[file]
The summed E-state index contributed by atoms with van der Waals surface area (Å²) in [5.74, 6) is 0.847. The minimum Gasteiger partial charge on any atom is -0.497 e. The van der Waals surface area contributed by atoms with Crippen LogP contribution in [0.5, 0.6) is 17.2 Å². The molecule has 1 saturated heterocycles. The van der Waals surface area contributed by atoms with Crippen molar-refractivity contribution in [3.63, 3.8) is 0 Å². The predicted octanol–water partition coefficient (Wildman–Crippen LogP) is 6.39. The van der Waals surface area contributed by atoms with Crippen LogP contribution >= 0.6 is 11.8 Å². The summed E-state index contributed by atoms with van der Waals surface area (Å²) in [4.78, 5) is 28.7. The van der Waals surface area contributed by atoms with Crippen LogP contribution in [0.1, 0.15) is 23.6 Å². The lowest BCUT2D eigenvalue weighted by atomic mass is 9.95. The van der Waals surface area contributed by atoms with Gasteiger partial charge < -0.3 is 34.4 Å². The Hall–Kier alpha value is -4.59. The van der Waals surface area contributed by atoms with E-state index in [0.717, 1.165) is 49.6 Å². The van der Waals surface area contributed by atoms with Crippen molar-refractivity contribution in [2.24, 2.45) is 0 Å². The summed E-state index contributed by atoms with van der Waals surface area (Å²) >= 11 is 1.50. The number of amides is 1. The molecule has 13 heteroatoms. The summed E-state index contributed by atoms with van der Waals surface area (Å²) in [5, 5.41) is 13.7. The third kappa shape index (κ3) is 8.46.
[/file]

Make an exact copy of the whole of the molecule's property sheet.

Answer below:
The summed E-state index contributed by atoms with van der Waals surface area (Å²) in [5.74, 6) is 0.847. The minimum Gasteiger partial charge on any atom is -0.497 e. The van der Waals surface area contributed by atoms with Crippen LogP contribution in [0.5, 0.6) is 17.2 Å². The molecule has 1 saturated heterocycles. The van der Waals surface area contributed by atoms with Crippen molar-refractivity contribution in [3.63, 3.8) is 0 Å². The predicted octanol–water partition coefficient (Wildman–Crippen LogP) is 6.39. The van der Waals surface area contributed by atoms with Crippen LogP contribution >= 0.6 is 11.8 Å². The summed E-state index contributed by atoms with van der Waals surface area (Å²) in [4.78, 5) is 28.7. The van der Waals surface area contributed by atoms with Crippen LogP contribution in [0.1, 0.15) is 23.6 Å². The lowest BCUT2D eigenvalue weighted by atomic mass is 9.95. The van der Waals surface area contributed by atoms with Gasteiger partial charge < -0.3 is 34.4 Å². The Hall–Kier alpha value is -4.59. The van der Waals surface area contributed by atoms with E-state index in [0.717, 1.165) is 49.6 Å². The van der Waals surface area contributed by atoms with Crippen molar-refractivity contribution in [2.24, 2.45) is 0 Å². The summed E-state index contributed by atoms with van der Waals surface area (Å²) >= 11 is 1.50. The number of amides is 1. The molecule has 13 heteroatoms. The summed E-state index contributed by atoms with van der Waals surface area (Å²) in [5, 5.41) is 13.7. The third kappa shape index (κ3) is 8.46.